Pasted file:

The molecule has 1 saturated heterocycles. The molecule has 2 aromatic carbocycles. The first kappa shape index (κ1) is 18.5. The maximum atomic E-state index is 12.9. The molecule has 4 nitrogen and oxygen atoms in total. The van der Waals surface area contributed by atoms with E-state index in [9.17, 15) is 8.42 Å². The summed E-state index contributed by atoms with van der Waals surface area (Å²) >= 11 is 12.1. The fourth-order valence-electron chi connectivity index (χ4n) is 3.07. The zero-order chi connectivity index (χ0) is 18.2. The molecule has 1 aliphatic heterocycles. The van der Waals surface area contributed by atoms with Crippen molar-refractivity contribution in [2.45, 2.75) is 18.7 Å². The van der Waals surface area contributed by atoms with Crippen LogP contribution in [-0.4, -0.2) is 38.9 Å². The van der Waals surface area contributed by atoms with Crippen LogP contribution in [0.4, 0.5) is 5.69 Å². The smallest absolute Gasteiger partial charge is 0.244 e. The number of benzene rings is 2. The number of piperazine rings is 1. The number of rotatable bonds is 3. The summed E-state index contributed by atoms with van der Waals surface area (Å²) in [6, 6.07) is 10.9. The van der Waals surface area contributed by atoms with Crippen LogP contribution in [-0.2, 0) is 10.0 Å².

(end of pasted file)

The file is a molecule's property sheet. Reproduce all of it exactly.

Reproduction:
The molecule has 1 saturated heterocycles. The molecule has 2 aromatic carbocycles. The first kappa shape index (κ1) is 18.5. The maximum atomic E-state index is 12.9. The molecule has 4 nitrogen and oxygen atoms in total. The van der Waals surface area contributed by atoms with E-state index in [9.17, 15) is 8.42 Å². The summed E-state index contributed by atoms with van der Waals surface area (Å²) >= 11 is 12.1. The fourth-order valence-electron chi connectivity index (χ4n) is 3.07. The zero-order chi connectivity index (χ0) is 18.2. The molecule has 1 aliphatic heterocycles. The van der Waals surface area contributed by atoms with Crippen molar-refractivity contribution in [2.45, 2.75) is 18.7 Å². The van der Waals surface area contributed by atoms with Crippen LogP contribution in [-0.4, -0.2) is 38.9 Å². The van der Waals surface area contributed by atoms with Crippen LogP contribution in [0.4, 0.5) is 5.69 Å². The smallest absolute Gasteiger partial charge is 0.244 e. The number of benzene rings is 2. The number of piperazine rings is 1. The number of rotatable bonds is 3. The summed E-state index contributed by atoms with van der Waals surface area (Å²) in [6, 6.07) is 10.9. The van der Waals surface area contributed by atoms with Crippen LogP contribution in [-0.2, 0) is 10.0 Å².